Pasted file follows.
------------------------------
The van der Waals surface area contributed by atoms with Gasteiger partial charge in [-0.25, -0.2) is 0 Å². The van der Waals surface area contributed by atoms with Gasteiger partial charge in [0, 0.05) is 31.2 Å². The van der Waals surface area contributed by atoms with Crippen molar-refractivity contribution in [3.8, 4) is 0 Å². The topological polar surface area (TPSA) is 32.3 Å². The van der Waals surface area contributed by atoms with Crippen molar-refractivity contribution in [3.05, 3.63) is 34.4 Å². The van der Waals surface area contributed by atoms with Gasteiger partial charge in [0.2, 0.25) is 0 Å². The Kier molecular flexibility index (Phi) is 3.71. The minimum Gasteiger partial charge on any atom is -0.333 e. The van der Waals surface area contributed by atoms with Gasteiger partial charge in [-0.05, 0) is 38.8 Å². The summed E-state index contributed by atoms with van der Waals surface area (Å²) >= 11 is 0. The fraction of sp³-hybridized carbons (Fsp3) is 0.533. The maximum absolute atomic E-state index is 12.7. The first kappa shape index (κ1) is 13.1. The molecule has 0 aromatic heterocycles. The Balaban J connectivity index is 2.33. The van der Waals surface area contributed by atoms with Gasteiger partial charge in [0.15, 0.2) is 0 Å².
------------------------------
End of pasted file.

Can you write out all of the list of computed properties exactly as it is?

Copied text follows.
The van der Waals surface area contributed by atoms with Gasteiger partial charge in [-0.25, -0.2) is 0 Å². The van der Waals surface area contributed by atoms with Gasteiger partial charge in [0, 0.05) is 31.2 Å². The van der Waals surface area contributed by atoms with Crippen molar-refractivity contribution in [3.8, 4) is 0 Å². The topological polar surface area (TPSA) is 32.3 Å². The van der Waals surface area contributed by atoms with Crippen molar-refractivity contribution in [3.05, 3.63) is 34.4 Å². The van der Waals surface area contributed by atoms with Gasteiger partial charge in [0.2, 0.25) is 0 Å². The Kier molecular flexibility index (Phi) is 3.71. The minimum Gasteiger partial charge on any atom is -0.333 e. The van der Waals surface area contributed by atoms with Gasteiger partial charge in [-0.05, 0) is 38.8 Å². The summed E-state index contributed by atoms with van der Waals surface area (Å²) >= 11 is 0. The fraction of sp³-hybridized carbons (Fsp3) is 0.533. The maximum absolute atomic E-state index is 12.7. The first kappa shape index (κ1) is 13.1. The molecule has 0 aromatic heterocycles. The Balaban J connectivity index is 2.33. The van der Waals surface area contributed by atoms with Gasteiger partial charge in [0.15, 0.2) is 0 Å².